WALNUT HILLS, OH ( FOX19) - As the family of shooting victim Christopher Williams laid the young man to rest Friday, community leaders highlighted ongoing efforts to improve the Walnut Hills area to bring long-term positive change.
"Right now I'm angry but we need to come together," said Shequita Lail, aunt of the victim.
"It takes a village," echoed her sister Marquita Barron. "We used to all do that, and that's what we are going to do now."
The family of Christopher Williams who was shot and killed on Park Avenue last week vowed to join the fight against gun violence.
"Christopher did not die in vain," Barron said. "We're not going to let that happen. We are five sisters strong."
"We're ready to put an end to this," Lail emphasized.
Outside of the funeral Friday stood a group of men who are already warriors in the ongoing effort to curb crime.
"We need to do it collectively from all aspects of the community," CIRV team leader Aaron Pullins said.
CIRV, or the Cincinnati Initiative to Reduce Violence, helps de-escalate tense situations like the one following Friday's shooting. The ultimate goal, however, is prevention.
"Young men need jobs, education. They need resources to assist them in terms of changing," Pullins told FOX19.
As Walnut Hills Area Council President, Clarence Taylor is looking to bring change in a different way.
"I'm looking at all those units you see with the windows out, people living in them," Clarence Taylor said pointing to a block of historic buildings on McMillan in Walnut Hills.
Taylor is a part on a larger effort that includes the Walnut Hills Redevelopment Foundation that is looking to revitalize the business district.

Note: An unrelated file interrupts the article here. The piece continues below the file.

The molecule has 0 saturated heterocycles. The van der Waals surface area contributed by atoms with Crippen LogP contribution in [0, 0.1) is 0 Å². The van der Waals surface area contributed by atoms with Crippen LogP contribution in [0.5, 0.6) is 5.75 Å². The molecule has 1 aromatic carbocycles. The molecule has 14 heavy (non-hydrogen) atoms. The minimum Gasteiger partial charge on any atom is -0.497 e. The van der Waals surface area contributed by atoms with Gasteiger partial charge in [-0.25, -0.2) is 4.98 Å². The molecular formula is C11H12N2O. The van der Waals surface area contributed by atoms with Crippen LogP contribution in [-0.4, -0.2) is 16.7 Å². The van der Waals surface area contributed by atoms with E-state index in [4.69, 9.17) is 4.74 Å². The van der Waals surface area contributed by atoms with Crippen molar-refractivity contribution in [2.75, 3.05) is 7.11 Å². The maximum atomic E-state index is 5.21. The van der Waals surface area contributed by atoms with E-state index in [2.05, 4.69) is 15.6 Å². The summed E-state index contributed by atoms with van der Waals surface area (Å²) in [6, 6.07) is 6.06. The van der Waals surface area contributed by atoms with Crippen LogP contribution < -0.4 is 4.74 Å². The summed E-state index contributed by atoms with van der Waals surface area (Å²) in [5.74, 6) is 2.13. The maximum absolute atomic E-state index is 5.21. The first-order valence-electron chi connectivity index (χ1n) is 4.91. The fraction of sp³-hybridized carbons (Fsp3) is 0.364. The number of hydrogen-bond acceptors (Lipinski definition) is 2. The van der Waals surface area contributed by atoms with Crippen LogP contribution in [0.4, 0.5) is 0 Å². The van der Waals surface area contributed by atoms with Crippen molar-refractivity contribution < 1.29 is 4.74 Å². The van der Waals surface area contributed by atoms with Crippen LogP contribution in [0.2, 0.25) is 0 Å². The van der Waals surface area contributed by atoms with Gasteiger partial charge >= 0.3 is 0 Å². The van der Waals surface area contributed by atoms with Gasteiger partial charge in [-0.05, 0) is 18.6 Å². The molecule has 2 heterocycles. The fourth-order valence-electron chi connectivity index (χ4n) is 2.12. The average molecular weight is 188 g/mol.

Raised in Walnut Hills, Taylor says he is invested for the long-haul.
"What Walnut Hills is doing is we're recapturing what every good community should be doing," Taylor said. "By doing that we're keeping a clean place, we're trying to keep it safe and by keeping it safe we want to get buildings safe as well."
With money already set aside to renovate six historic buildings, he sees revitalization as a ray of hope for people living in the community.
"Hopefully when these businesses get developed they can work in these businesses, they might be able to work in the development of it."
While some might see the neighborhood through the lens of the latest headline, Taylor sees a bigger picture.
"You don't want that to occur, you don't want the perception to re-occur because we've gone through this and it's gotten so much better," he said.
"People can't be observing anymore, they've got to participate," encouraged Barron.
Taylor says stabilization work on the historic buildings will begin this spring.